Australian tarantulas are often known as whistling or barking spiders because of the sounds most species can produce by rubbing rows of modified spines on the basal segments of their palps (front pair of limb-like sensory/mating organs) against opposing spines on their jaw bases (the stridulating organ). The whistling or humming noise is most readily produced when the spider is disturbed and takes up a threatening defensive pose - it may act as a deterrent against predators.
Life history cycle
The female lays about 50 eggs into a 30 mm diameter sac, which is stored in the burrow and protected by a tough cover of silk. The spiderlings moult once within the egg sac before leaving it via a single hole. They will moult again before leaving their mother's nest as free-living individuals. Spiderlings have been observed feeding upon an insect provided by their mother, indicating some degree of maternal care in this species.
Females may live up to twelve years, but the males usually die after mating at around five years of age. Females tend to be larger than males.
The female Australian tarantula spends most of her life in her burrow. During spring and early summer, males approach the females' burrows, enticing them out to mate at the entrance. The male has to signal to the female that he is not potential prey, by drumming his palps (mating organs) on the ground and on the female's carapace (hard outer body covering). She will rear up in an aggressive stance while the male advances upon her, pushing her further backwards. He then inserts his palps one by one into the female's genital opening, before retreating. Attacks on the males have not been observed, and the males of Selenocosmia stirlingi do not possess spurs to secure the female's fangs while mating (as found in other tarantula species and unrelated groups like Funnel-web SpidersThis may indicate that males are much less likely to be killed during the mating process than the males of many other spider species.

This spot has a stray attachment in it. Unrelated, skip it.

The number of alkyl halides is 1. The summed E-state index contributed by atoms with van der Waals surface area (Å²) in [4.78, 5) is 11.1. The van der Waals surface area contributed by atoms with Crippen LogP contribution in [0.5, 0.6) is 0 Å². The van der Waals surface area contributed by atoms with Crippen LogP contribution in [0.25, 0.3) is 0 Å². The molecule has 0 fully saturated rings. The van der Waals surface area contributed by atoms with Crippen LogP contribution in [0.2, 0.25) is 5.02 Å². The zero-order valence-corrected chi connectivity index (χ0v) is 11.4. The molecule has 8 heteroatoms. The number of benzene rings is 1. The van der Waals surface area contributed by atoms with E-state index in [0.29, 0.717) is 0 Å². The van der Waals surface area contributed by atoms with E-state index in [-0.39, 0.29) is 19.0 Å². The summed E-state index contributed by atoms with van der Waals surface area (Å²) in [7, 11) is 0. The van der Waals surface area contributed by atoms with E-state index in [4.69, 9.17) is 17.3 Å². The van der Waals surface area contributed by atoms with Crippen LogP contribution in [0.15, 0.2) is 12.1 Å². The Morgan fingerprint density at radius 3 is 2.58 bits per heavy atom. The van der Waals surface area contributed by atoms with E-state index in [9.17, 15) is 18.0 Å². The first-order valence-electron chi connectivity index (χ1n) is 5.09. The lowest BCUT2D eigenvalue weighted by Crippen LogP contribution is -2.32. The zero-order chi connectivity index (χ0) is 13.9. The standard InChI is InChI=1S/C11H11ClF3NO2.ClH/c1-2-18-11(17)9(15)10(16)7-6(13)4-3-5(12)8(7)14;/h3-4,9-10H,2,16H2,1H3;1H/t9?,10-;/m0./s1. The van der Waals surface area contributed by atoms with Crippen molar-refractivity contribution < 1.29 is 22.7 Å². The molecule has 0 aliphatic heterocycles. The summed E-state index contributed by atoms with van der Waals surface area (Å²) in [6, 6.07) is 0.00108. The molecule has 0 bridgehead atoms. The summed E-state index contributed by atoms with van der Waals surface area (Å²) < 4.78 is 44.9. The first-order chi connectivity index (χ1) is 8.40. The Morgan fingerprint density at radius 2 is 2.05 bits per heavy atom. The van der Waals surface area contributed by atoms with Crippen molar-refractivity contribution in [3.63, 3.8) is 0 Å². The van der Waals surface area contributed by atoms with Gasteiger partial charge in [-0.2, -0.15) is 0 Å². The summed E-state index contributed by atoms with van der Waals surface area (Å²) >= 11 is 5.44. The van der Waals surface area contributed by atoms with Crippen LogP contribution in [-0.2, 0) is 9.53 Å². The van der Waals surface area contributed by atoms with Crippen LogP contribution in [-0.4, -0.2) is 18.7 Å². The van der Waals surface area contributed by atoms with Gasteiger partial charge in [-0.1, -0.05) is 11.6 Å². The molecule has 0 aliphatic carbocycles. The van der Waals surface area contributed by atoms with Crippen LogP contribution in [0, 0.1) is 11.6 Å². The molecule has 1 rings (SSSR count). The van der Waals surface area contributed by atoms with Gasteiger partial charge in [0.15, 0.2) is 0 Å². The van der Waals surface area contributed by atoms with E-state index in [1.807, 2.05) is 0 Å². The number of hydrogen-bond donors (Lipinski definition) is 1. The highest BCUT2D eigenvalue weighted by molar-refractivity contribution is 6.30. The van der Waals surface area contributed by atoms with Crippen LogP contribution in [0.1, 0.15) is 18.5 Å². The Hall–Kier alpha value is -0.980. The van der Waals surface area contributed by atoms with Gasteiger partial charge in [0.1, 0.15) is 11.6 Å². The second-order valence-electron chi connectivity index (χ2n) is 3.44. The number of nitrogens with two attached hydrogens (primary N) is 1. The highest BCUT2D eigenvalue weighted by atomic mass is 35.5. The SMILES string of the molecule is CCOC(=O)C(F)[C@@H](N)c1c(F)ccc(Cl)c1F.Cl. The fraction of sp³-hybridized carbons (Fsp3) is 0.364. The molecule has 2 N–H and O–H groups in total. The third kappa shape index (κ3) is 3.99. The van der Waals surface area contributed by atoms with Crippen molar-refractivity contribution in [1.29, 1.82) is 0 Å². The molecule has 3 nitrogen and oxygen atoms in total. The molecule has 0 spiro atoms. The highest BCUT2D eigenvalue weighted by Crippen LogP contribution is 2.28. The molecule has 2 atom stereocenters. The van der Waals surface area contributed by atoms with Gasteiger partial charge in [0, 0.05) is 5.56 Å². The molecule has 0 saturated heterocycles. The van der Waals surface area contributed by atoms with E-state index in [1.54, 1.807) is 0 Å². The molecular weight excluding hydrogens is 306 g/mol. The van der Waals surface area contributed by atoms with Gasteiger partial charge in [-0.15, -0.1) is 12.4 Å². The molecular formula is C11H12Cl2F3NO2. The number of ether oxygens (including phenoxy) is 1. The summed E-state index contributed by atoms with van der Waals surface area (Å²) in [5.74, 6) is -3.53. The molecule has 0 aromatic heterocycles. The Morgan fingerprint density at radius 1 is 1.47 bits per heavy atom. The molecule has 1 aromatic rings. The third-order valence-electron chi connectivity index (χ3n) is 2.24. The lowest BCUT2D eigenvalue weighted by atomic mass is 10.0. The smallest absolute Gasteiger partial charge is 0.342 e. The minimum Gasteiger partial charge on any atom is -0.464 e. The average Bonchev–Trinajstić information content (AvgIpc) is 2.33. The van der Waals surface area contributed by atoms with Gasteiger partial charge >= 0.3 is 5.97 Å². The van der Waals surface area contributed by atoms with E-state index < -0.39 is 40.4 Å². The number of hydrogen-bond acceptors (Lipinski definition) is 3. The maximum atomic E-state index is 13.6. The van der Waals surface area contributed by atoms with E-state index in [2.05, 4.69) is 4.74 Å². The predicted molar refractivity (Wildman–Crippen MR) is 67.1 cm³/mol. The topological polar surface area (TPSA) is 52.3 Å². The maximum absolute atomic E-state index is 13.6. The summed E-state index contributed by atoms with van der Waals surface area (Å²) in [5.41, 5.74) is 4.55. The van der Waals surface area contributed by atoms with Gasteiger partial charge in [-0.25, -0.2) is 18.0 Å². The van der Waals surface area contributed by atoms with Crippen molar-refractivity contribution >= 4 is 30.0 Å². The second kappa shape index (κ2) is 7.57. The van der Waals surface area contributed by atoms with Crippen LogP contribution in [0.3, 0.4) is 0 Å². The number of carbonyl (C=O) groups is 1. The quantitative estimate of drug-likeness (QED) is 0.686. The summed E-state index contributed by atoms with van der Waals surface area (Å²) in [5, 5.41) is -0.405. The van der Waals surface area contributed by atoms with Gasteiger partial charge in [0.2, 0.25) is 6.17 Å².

There is growing concern that collecting these spiders for the pet trade may have a negative impact on populations of Australian tarantulas in northern Queensland. By removing the large adults from small local populations, collectors may be inadvertently endangering species that have not been properly studied or described yet and which may have limited distributions. A few traders are developing captive breeding programs to supply the pet market. This should be encouraged in the interests of conserving these fascinating spiders.
Danger to humans
Although large, Australian tarantulas are not usually aggressive, but if provoked will 'rear up' and appear rather menacing. The bite is painful, as the fangs are large and as long as those of many snakes. Severe illness sometimes results and nausea and vomiting for six to eight hours have been reported from bites. It is possible that the growing popularity of keeping these spiders as pets may be responsible for an increase in reported bites. People who keep Australian tarantulas as pets must not attempt to handle them and should be very careful when cleaning their containers.
Seek medical attention if symptoms persist. Collect spider for a positive identification.
- Barbara York Main (1976) Spiders. The Australian Naturalist Library, Collins, Sydney.
- Bert Simon-Brunet (1994) The Silken Web: a natural history of Australian spiders. Reed Books.
- Queensland Museum Brush-footed Trapdoor Spiders leaflet, search & discoverinformation folder
- Mandy Kotzman (1986) 'Aspects of the biology of Selenocosmia stirlingi Hogg (Araneae, Theraphosidae)'. Phd Thesis, Monash University.